Paper water is also a signifier of a domestic and global concern called peak water, a term proposed in 2010 by the hydrologist Peter Gleick in a paper he wrote with Meena Palaniappan that was published in Proceedings of the National Academy of Sciences.Gleick meant the phrase to be applied to worldwide circumstances, such as those that currently prevail in Cape Town, South Africa, where, as a result of a ferocious three-year drought, the taps might before long run dry, possibly in 2019—Day Zero, it’s been called.


The Colorado Rover Delta, in Northern Mexico, photographed in 2018. Most years, nearly all the river’s water is diverted long before it reaches the delta. Ronald de Hommel

The U. S. is also afflicted. In fact, Gleick regards California, with its relentless, outsized, and wildly conflicting demands on water, as a “laboratory for all of peak water’s concerns.” Peak water derives conceptually from peak oil, a phrase first used by a geophysicist named M. King Hubbert in 1956. Peak oil means that the planet has only so much oil, and that eventually it will grow sufficiently scarce that what remains will be too expensive to collect. Hubbert predicted that U. S. oil production would reach maximum output between 1965 and 1975, and in 1970 it did, but it has risen lately because of new means of recovering oil, such as fracking. Some people still believe in peak oil, and others think there will always be plenty of oil, because there is more we haven’t found yet.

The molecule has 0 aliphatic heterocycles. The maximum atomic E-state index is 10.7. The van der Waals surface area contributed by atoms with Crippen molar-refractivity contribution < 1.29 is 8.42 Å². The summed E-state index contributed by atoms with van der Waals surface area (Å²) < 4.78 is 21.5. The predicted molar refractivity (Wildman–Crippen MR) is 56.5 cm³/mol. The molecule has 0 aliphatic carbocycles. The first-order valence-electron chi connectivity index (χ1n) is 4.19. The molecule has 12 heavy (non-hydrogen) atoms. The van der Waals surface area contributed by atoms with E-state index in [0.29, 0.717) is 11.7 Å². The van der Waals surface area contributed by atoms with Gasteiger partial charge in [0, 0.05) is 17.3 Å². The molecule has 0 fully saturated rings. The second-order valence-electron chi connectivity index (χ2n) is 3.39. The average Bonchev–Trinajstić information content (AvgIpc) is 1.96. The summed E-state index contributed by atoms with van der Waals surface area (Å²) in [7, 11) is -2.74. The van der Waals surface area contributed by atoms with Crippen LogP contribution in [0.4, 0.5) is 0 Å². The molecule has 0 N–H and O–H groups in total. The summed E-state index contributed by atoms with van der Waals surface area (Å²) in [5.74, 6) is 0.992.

That water was in a position similar to oil occurred to Gleick when people would ask if he thought that the world, with its population growing alarmingly and climate change causing certain places to become disastrously water-soaked (South Asia, Texas) while others (Cape Town, California) are water-starved, would ever use up its water. “My first reaction was ‘We never run out of water,’ ” Gleick says. “But there’s groundwater in China and India and the Middle East and in America in the Midwest and California that we really are using up just like oil.”